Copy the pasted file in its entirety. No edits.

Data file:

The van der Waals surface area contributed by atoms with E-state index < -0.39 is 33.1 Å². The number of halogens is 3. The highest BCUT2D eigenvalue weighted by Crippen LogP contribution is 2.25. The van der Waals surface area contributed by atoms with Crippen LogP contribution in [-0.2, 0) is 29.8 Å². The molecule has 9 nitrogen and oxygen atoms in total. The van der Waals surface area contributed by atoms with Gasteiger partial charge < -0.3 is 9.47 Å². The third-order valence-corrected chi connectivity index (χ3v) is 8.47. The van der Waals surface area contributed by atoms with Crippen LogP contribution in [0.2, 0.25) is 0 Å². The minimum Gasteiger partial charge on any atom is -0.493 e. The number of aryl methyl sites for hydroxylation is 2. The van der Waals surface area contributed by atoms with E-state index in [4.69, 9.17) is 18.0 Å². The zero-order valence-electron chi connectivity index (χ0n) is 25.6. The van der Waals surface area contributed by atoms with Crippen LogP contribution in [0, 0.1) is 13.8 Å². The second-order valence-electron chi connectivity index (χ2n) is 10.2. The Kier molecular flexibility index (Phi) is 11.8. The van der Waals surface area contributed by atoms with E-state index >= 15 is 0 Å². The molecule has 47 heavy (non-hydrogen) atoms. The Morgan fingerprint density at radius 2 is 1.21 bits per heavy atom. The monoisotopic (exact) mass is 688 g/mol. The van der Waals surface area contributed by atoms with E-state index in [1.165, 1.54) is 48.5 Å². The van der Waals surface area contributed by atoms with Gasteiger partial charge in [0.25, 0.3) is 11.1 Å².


The van der Waals surface area contributed by atoms with E-state index < -0.39 is 33.1 Å². The number of halogens is 3. The highest BCUT2D eigenvalue weighted by Crippen LogP contribution is 2.25. The van der Waals surface area contributed by atoms with Crippen LogP contribution in [-0.2, 0) is 29.8 Å². The molecule has 9 nitrogen and oxygen atoms in total. The van der Waals surface area contributed by atoms with Gasteiger partial charge < -0.3 is 9.47 Å². The third-order valence-corrected chi connectivity index (χ3v) is 8.47. The van der Waals surface area contributed by atoms with Crippen LogP contribution in [0.2, 0.25) is 0 Å². The minimum Gasteiger partial charge on any atom is -0.493 e. The number of aryl methyl sites for hydroxylation is 2. The van der Waals surface area contributed by atoms with E-state index in [4.69, 9.17) is 18.0 Å². The zero-order valence-electron chi connectivity index (χ0n) is 25.6. The van der Waals surface area contributed by atoms with Crippen LogP contribution in [0, 0.1) is 13.8 Å². The second-order valence-electron chi connectivity index (χ2n) is 10.2. The Kier molecular flexibility index (Phi) is 11.8. The van der Waals surface area contributed by atoms with E-state index >= 15 is 0 Å². The molecule has 47 heavy (non-hydrogen) atoms. The Morgan fingerprint density at radius 2 is 1.21 bits per heavy atom. The monoisotopic (exact) mass is 688 g/mol. The van der Waals surface area contributed by atoms with E-state index in [1.165, 1.54) is 48.5 Å². The van der Waals surface area contributed by atoms with Gasteiger partial charge in [0.25, 0.3) is 11.1 Å².